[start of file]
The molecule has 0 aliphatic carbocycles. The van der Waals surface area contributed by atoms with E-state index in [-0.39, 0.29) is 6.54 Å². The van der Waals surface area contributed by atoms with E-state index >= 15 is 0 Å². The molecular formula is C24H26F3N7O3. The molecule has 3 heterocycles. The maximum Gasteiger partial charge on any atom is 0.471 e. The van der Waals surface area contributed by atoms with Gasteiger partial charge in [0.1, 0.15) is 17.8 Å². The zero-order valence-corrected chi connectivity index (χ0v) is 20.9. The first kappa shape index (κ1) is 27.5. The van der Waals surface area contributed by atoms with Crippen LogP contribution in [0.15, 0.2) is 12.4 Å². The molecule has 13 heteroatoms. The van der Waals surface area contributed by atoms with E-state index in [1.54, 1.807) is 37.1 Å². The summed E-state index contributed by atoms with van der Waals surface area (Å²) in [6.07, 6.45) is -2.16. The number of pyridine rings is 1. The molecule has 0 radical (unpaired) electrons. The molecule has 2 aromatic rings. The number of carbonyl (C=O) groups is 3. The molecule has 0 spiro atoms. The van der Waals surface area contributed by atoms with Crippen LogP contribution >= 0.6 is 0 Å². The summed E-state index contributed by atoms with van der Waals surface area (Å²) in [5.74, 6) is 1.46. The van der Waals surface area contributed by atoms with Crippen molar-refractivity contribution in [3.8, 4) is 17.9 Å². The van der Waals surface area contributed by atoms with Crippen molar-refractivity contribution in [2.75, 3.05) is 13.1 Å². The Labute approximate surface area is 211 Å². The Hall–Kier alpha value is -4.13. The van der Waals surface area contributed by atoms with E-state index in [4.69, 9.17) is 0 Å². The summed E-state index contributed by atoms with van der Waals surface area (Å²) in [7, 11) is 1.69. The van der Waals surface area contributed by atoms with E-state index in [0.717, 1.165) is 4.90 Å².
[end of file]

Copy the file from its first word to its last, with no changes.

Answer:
The molecule has 0 aliphatic carbocycles. The van der Waals surface area contributed by atoms with E-state index in [-0.39, 0.29) is 6.54 Å². The van der Waals surface area contributed by atoms with E-state index >= 15 is 0 Å². The molecular formula is C24H26F3N7O3. The molecule has 3 heterocycles. The maximum Gasteiger partial charge on any atom is 0.471 e. The van der Waals surface area contributed by atoms with Gasteiger partial charge in [0.1, 0.15) is 17.8 Å². The zero-order valence-corrected chi connectivity index (χ0v) is 20.9. The first kappa shape index (κ1) is 27.5. The van der Waals surface area contributed by atoms with Crippen LogP contribution in [0.15, 0.2) is 12.4 Å². The molecule has 13 heteroatoms. The van der Waals surface area contributed by atoms with E-state index in [1.54, 1.807) is 37.1 Å². The summed E-state index contributed by atoms with van der Waals surface area (Å²) in [6.07, 6.45) is -2.16. The number of pyridine rings is 1. The molecule has 0 radical (unpaired) electrons. The molecule has 2 aromatic rings. The number of carbonyl (C=O) groups is 3. The molecule has 0 spiro atoms. The van der Waals surface area contributed by atoms with Crippen LogP contribution >= 0.6 is 0 Å². The summed E-state index contributed by atoms with van der Waals surface area (Å²) in [5.74, 6) is 1.46. The van der Waals surface area contributed by atoms with Crippen molar-refractivity contribution in [3.8, 4) is 17.9 Å². The van der Waals surface area contributed by atoms with Crippen molar-refractivity contribution in [2.75, 3.05) is 13.1 Å². The Labute approximate surface area is 211 Å². The Hall–Kier alpha value is -4.13. The van der Waals surface area contributed by atoms with E-state index in [4.69, 9.17) is 0 Å². The summed E-state index contributed by atoms with van der Waals surface area (Å²) in [7, 11) is 1.69. The van der Waals surface area contributed by atoms with E-state index in [0.717, 1.165) is 4.90 Å².